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A Breaking records runs in the Shanghvi family, from Mumbai. When his brother, Parth, became the youngest scuba diver in the world, Krish Shanghvi, then aged only, six, decided he too wanted to break a world record. It seemed appropriate to opt for the sky instead of the sea, but choosing skydiving proved less than straightforward. In India the minimum age for skydiving is 16,
.so Krish would have had to wait too long to fulfil his ambition. Then, after much'research, the family discovered that "in Slovenia there is no age restriction for skydiving, but unfortunately, Krish was too small to fit into the harness he would need to wear to make the dive. However,.this did not deter them, and when Krish was only eight years old, he leapt out of a plane at an altitude of 3000 metres over Mozzel Bay in South Africa. Attached to diving instructor Henk van Wyk, in a tandem skydive, Krish first experienced an exhilarating 45-second free fall at 200 kilometres per hour before the parachute opened. There is little doubt that it was the biggest thrill of his life and now he too can display his own world record certificate as ‘The World’s Youngest Skydiver’.
B You won’t: find 16-year-old Laura Dekker’s name in the Guinness Book of World Records, as it does not want to encourage minors to attempt dangerous feats of endurance. Nevertheless, she now holds the record for being the youngest round-the-world solo sailor. She completed her journey after a year alone at sea, but she claims her greatest,challenge was persuading the Dutch authorities to allow her to embark on her journey in the first place. After several court cases, she was finally given ,. the go-ahead on the condition that she got a bigger bo-at with -up-to-date equipment, that she learnt how to cope with lack of sleep, how to put out fires and give herself first aid, including stitching her own wounds', and that she kept up with her school work. Having been born and brought up on a yacht until the age of five, when she first went to school in the Netherlands, Laura felt more comfortable at sea than on dry land. After her parents’ divorce, she lived on a boat with her father, also a keen sailor, and has hardly ever lived in a house. During her year alone at sea, she faced many challenges, including storms, dangerous reefs, cockroach infestations, and sharks swimming around her yacht. But she persevered, arriving on the Caribbean island of St Maarten to be greeted by friends, family and fans. There were moments during her journey when she wondered what she was doing, but she was never tempted to give up. ‘It’s a dream, and I wanted to do it,’ said Laura.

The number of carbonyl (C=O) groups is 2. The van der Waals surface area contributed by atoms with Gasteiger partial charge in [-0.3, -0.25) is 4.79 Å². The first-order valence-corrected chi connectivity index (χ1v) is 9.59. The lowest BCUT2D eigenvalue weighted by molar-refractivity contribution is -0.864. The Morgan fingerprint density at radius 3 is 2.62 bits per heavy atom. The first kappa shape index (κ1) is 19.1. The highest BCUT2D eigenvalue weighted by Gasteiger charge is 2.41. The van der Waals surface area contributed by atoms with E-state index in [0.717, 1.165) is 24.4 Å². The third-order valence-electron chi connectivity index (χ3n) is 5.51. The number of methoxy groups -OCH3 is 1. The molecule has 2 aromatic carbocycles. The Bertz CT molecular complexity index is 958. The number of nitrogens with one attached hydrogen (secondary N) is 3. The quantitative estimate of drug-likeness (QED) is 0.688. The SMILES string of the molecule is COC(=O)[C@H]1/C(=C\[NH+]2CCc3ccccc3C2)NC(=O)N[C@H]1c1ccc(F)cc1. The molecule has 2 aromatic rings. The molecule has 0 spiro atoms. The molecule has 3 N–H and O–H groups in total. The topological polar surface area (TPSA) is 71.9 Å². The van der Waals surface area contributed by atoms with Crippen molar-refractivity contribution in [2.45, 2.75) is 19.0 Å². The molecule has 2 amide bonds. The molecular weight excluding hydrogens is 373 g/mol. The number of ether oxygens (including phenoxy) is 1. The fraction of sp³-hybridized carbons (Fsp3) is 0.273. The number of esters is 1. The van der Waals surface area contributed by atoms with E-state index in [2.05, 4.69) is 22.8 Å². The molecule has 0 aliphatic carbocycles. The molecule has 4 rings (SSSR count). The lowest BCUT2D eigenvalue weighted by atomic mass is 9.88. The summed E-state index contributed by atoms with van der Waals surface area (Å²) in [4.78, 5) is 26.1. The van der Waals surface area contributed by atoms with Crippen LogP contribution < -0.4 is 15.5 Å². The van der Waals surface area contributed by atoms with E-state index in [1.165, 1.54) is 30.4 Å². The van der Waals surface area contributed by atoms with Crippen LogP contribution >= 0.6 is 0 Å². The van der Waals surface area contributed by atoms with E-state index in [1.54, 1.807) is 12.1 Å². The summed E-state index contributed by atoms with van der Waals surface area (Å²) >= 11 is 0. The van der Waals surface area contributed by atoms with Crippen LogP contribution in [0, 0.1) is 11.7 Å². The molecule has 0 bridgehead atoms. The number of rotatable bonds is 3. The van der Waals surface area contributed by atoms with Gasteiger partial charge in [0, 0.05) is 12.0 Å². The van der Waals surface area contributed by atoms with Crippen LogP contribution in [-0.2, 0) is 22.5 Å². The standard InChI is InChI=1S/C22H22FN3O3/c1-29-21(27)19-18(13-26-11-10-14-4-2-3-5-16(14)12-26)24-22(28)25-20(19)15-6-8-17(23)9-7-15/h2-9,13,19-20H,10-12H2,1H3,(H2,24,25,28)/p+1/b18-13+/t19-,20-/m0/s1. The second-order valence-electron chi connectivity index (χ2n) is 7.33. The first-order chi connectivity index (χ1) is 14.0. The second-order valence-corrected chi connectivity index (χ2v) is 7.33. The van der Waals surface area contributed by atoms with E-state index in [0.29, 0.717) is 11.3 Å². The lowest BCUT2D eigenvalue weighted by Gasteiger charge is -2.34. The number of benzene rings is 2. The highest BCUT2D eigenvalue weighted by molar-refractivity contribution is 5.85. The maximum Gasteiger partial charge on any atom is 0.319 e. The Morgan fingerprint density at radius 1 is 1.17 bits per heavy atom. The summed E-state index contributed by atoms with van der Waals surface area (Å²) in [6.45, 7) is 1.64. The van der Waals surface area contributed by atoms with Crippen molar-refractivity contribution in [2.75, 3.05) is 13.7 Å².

G 22-year-old Carlo Schmid has always had a passion for flying.
By the time he was 18, he was a qualified private pilot with a licence to fly small aircraft. He worked in a bank during the week, but spent all his spare time flying. But everything changed when his mother died of cancer.
Carlo decided to give up his job as a bank clerk and dedicate himself to flying. His ambition was to become the youngest pilot to fly around the world in 80 days, on his own, in a small aircraft. He set up a company and put together a team to organise the trip and raise funds for his adventure. High-profile sponsors included Swiss International Airlines. Carlo’s aim was not only to break the world record, but also to raise money for a UNICEF educational project, for girls in India. He set off in a six-seat Cessna 210 and landed back in Switzerland 80 days later, having stopped in 21 countries and raising a staggering $50,000 for UNICEF. There were many challenges, not least difficult, weather conditions - the extreme heat of the desert, and icy clouds over the Arctic -and the considerable administrative problems involved in flying through so many countri.es. But Carlo prevailed and has proved himself to be a shining example of courage, determination and consideration for others. He has dedicated his round-the-world flight to the memory of his mother, who, despite suffering from a fear of flying, had loved flying with her son.
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D The Ocean Rowing Society has confirmed that Tommy Tippetts has become the youngest male solo ocean rower in the world at the age of 22. It took Tommy 82 days to row across the Atlantic Ocean, from La Cornerà in the Canary Islands to Port.
St Charles in Barbados. To begin with, Tommy had to contend with, rough seas and 10-metre waves. Then the winds dropped, which meant he wasn’t getting much help being pushed towards his goal. But he set a steady routine, rowing ten hours a day, and arrived safely, having rowed almost 5000 kilometres and raising over £15,000 for the mental health charity Mind. Tommy wasn’t brought up sailing and only took up rowing in his last year at university. Despite suffering badly from seasickness, his endurance and mental strength kept him going, which is why choosing to support Mind felt so appropriate. Although rowing the Atlantic Ocean is physically demanding, it is more of a mental test to keep going,’ said Tommy.